FILE - U.S. Supreme Court

The United States Supreme Court Building in Washington, D.C.

The U.S. Supreme Court's decision affirming that the Eighth Amendment ban on excessive fines applies to state and local agencies will change the way many states practice civil asset forfeiture, according to those familiar with the ruling.

The high court unanimously ruled that the Indiana Supreme Court erred when it held that the excessive fines clause of the Constitution did not apply in a case involving Indiana resident Tyson Timbs. Timbs' $40,000 Land Rover was taken from him after a conviction of selling 4 grams of heroin to support his previous drug addiction.

Timbs purchased the vehicle with proceeds from a life insurance policy after his father died, but Indiana officials argued that the vehicle was subject to seizure because it was used during the commission of a crime. Timbs subsequently pleaded guilty, was placed under house arrest and five years' probation and paid $1,200 in fees, according to the Virginia-based Institute for Justice.

Lower courts in Indiana had held that the seizure of Timbs' vehicle was disproportionate to the nature of the crime.

Wesley Hottot, the institute's senior attorney, said Wednesday's ruling would go a long way toward ensuring that all Americans have protection against excessive forfeiture actions by government.

“It's an even bigger deal for Tyson Timbs and other Americans who live in jurisdictions where the courts have rejected the application of the excessive fines clause,” Hottot, who argued Timbs' case, told Watchdog.org. Those states include Indiana, Michigan, Mississippi and Montana, he said.

The ruling will also serve to curb abuses that occur when criminal justice agencies use the proceeds of asset forfeitures to fund their operations, according to Hottot.

“Today's ruling should go a long way to curtailing what is often called 'policing for profit' – where police and prosecutors employ forfeiture to take someone's property, then sell it and keep the profits to fund their departments,” he said in a prepared statement.

The high court's majority opinion, written by Justice Ruth Bader Ginsburg, pointedly rejected the position of the Indiana Supreme Court, which argued that anything classified as a civil asset forfeiture was beyond the limits of the Eighth Amendment, Hottot said.

“Now we know that instead of being a dead letter, the excessive fines clause is very much alive,” he said.

Future cases will provide more details on the definition of what constitutes an excessive fine, but a strong message has been delivered to states like Indiana and Michigan, according to Hottot.

“Trial judges in those states, instead of ignoring excessive-fines defenses, must decide them,” he said. “Now, how they decide them remains to be seen.”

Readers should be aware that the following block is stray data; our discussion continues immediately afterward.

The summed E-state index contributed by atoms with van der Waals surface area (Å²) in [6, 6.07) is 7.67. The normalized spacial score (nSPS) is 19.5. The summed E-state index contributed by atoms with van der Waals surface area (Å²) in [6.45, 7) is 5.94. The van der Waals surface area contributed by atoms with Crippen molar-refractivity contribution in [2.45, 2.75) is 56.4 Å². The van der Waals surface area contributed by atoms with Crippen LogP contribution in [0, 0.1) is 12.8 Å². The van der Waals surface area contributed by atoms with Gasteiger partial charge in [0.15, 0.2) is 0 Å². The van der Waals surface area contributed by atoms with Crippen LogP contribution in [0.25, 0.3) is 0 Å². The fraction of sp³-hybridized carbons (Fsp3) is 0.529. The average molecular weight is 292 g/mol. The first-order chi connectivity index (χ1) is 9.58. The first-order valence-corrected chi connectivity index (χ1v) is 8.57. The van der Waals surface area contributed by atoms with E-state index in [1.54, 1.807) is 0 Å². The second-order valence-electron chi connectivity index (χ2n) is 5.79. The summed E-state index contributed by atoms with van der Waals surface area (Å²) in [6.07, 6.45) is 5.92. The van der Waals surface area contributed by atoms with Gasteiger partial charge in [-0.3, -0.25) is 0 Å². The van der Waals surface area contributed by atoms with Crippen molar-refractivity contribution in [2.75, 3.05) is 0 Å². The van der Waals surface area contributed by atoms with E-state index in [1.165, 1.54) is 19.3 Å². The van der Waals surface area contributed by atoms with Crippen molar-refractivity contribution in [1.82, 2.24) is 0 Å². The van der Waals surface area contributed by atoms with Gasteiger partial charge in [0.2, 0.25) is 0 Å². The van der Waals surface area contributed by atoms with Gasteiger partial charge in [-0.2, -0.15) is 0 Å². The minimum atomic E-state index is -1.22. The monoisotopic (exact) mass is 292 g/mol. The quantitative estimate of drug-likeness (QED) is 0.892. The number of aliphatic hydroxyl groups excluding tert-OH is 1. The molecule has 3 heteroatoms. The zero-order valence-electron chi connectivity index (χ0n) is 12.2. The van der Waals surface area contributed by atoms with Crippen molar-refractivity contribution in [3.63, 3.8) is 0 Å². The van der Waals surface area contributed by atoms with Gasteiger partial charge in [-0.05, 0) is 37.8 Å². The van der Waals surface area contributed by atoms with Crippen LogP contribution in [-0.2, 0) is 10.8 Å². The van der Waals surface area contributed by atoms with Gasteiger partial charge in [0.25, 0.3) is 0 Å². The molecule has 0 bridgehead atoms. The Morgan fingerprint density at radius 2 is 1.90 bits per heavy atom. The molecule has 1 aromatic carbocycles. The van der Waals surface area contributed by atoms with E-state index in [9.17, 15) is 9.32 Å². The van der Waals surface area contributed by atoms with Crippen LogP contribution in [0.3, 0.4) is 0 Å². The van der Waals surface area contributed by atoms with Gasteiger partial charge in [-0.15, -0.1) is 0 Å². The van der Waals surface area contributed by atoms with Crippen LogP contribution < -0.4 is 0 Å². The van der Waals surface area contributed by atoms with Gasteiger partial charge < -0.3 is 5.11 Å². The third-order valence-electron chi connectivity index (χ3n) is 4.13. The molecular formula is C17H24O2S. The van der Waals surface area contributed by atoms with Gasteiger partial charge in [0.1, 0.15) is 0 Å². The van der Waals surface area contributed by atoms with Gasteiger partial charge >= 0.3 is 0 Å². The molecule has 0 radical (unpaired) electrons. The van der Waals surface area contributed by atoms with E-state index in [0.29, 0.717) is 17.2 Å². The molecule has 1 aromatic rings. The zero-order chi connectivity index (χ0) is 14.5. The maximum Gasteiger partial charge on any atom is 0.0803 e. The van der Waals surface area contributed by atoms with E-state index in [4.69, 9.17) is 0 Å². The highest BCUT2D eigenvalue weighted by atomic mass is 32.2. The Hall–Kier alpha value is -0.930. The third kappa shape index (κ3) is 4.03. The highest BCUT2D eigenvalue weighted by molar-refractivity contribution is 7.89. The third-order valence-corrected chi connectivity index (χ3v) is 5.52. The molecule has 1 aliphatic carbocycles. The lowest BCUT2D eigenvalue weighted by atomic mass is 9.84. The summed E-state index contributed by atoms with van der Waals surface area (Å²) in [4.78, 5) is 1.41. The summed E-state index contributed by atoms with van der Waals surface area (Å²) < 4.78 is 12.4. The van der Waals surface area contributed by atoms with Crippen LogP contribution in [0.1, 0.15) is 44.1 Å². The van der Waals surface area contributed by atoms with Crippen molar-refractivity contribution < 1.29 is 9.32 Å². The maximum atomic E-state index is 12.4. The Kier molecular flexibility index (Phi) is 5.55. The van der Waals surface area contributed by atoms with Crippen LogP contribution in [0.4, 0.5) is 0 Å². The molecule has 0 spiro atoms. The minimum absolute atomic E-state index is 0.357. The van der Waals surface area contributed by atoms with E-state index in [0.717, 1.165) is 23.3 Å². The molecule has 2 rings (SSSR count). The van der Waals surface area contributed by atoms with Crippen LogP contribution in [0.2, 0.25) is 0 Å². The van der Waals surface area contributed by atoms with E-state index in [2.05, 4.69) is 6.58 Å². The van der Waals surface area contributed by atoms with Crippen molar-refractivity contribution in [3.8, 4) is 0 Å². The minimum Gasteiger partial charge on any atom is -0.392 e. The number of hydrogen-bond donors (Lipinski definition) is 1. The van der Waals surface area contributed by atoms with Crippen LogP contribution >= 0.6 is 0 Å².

But any such forfeitures cannot be an exercise in punishing someone disproportionately, according to Hottot.

The arguments for making the excessive fines clause apply to states are overwhelming, with deep historic roots, according to the high court's decision.

“For good reason, the protection against excessive fines has been a constant shield throughout Anglo-American history,” Ginsburg wrote. “Exorbitant tolls undermine other constitutional liberties. Excessive fines can be used, for example, to retaliate against or chill the speech of political enemies ...”

Indiana officials, meanwhile, appear ready to accept the consequences of the high court's ruling.

“We appreciate the court's attention to the important issues raised in this case,” Indiana Attorney General Curtis Hill said in an emailed response to Watchdog.org. “Although we argued for a different outcome, we respect the court's decision.”

Jarrett Skorup, director of marketing and communications for the Mackinac Center for Public Policy in Michigan, said the ruling would have reverberations in his state, where there are thousands of cases every year involving civil asset forfeitures.

“It very likely means that how forfeitures are practiced in many states, including Michigan, is unconstitutional,” Skorup told Watchdog.org. “... It gives a lot of onus for us to change the law.”

The case of Timbs v. Indiana indicates that in some instances of civil asset forfeiture, local and state agencies can run afoul of the Constitution, he said.

“Even if [people] commit a crime, it's going to be harder for law enforcement to claim that they gained assets through the illegal activity,” Skorup said, adding that Timbs did not use funds gained through criminal actions to purchase his Land Rover. “... The hope is that people who make a mistake can come back and improve their lives.”

Law enforcement agencies will still be able to seize people's property, but only if the police can show a defendant gained the asset in question through illegal activities, he said.

Hottot expressed optimism that future court decisions will further delineate what government agencies can and can't do.

“We hope that Tyson gets his truck back and we begin to develop a body of law that tells us when and when not government can take people's property,” he said.